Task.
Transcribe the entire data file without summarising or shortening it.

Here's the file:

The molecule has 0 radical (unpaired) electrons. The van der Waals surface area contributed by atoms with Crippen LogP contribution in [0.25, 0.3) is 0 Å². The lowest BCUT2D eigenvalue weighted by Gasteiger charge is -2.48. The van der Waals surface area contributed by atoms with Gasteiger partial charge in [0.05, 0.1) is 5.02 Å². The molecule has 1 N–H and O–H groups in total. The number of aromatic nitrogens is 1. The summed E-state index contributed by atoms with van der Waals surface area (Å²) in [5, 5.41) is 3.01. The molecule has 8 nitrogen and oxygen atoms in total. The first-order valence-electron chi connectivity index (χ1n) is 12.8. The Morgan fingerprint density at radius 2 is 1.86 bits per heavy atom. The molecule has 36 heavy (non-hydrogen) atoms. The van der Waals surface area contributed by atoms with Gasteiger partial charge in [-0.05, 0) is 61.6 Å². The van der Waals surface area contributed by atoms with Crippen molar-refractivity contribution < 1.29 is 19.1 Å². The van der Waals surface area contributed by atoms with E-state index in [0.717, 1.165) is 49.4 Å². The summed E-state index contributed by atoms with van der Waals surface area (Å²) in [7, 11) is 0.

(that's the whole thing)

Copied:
The molecule has 0 radical (unpaired) electrons. The van der Waals surface area contributed by atoms with Crippen LogP contribution in [0.25, 0.3) is 0 Å². The lowest BCUT2D eigenvalue weighted by Gasteiger charge is -2.48. The van der Waals surface area contributed by atoms with Gasteiger partial charge in [0.05, 0.1) is 5.02 Å². The molecule has 1 N–H and O–H groups in total. The number of aromatic nitrogens is 1. The summed E-state index contributed by atoms with van der Waals surface area (Å²) in [5, 5.41) is 3.01. The molecule has 8 nitrogen and oxygen atoms in total. The first-order valence-electron chi connectivity index (χ1n) is 12.8. The Morgan fingerprint density at radius 2 is 1.86 bits per heavy atom. The molecule has 36 heavy (non-hydrogen) atoms. The van der Waals surface area contributed by atoms with Gasteiger partial charge in [-0.05, 0) is 61.6 Å². The van der Waals surface area contributed by atoms with Crippen molar-refractivity contribution < 1.29 is 19.1 Å². The van der Waals surface area contributed by atoms with E-state index in [0.717, 1.165) is 49.4 Å². The summed E-state index contributed by atoms with van der Waals surface area (Å²) in [7, 11) is 0.